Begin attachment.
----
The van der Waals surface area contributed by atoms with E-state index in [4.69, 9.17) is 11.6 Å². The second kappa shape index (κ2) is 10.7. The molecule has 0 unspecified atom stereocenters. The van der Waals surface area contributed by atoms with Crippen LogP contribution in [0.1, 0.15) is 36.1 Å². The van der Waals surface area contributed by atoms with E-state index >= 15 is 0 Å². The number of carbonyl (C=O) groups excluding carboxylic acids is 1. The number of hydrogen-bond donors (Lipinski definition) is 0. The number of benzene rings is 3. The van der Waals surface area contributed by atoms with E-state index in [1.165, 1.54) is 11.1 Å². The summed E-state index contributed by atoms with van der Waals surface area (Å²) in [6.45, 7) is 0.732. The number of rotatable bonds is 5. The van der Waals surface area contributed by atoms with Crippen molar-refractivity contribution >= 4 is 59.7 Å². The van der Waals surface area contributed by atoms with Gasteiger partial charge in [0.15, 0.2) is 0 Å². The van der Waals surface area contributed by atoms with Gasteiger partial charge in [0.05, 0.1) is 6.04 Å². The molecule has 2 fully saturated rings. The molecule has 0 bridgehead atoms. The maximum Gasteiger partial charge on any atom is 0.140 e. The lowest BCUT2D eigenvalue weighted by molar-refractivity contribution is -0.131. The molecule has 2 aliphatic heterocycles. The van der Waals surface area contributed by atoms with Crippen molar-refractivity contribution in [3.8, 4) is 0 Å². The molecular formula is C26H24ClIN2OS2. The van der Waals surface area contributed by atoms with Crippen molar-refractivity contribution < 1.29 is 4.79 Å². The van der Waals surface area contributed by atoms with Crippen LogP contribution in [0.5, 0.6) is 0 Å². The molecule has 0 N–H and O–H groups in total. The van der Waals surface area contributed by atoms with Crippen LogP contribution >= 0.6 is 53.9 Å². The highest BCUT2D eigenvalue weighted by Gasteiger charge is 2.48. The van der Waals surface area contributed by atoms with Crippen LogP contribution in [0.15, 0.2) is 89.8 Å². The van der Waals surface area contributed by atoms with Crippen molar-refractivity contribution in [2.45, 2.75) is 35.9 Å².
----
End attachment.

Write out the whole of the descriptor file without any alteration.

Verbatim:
The van der Waals surface area contributed by atoms with E-state index in [4.69, 9.17) is 11.6 Å². The second kappa shape index (κ2) is 10.7. The molecule has 0 unspecified atom stereocenters. The van der Waals surface area contributed by atoms with Crippen LogP contribution in [0.1, 0.15) is 36.1 Å². The van der Waals surface area contributed by atoms with E-state index >= 15 is 0 Å². The number of carbonyl (C=O) groups excluding carboxylic acids is 1. The number of hydrogen-bond donors (Lipinski definition) is 0. The number of benzene rings is 3. The van der Waals surface area contributed by atoms with E-state index in [1.165, 1.54) is 11.1 Å². The summed E-state index contributed by atoms with van der Waals surface area (Å²) in [6.45, 7) is 0.732. The number of rotatable bonds is 5. The van der Waals surface area contributed by atoms with Crippen molar-refractivity contribution >= 4 is 59.7 Å². The van der Waals surface area contributed by atoms with Gasteiger partial charge in [0.15, 0.2) is 0 Å². The van der Waals surface area contributed by atoms with Gasteiger partial charge in [0.05, 0.1) is 6.04 Å². The molecule has 2 fully saturated rings. The molecule has 0 bridgehead atoms. The maximum Gasteiger partial charge on any atom is 0.140 e. The lowest BCUT2D eigenvalue weighted by molar-refractivity contribution is -0.131. The molecule has 2 aliphatic heterocycles. The van der Waals surface area contributed by atoms with Crippen molar-refractivity contribution in [3.8, 4) is 0 Å². The molecular formula is C26H24ClIN2OS2. The van der Waals surface area contributed by atoms with Crippen molar-refractivity contribution < 1.29 is 4.79 Å². The van der Waals surface area contributed by atoms with Crippen LogP contribution in [0.5, 0.6) is 0 Å². The molecule has 0 N–H and O–H groups in total. The van der Waals surface area contributed by atoms with Crippen LogP contribution >= 0.6 is 53.9 Å². The highest BCUT2D eigenvalue weighted by Gasteiger charge is 2.48. The van der Waals surface area contributed by atoms with Crippen LogP contribution in [0.15, 0.2) is 89.8 Å². The van der Waals surface area contributed by atoms with Crippen molar-refractivity contribution in [2.45, 2.75) is 35.9 Å².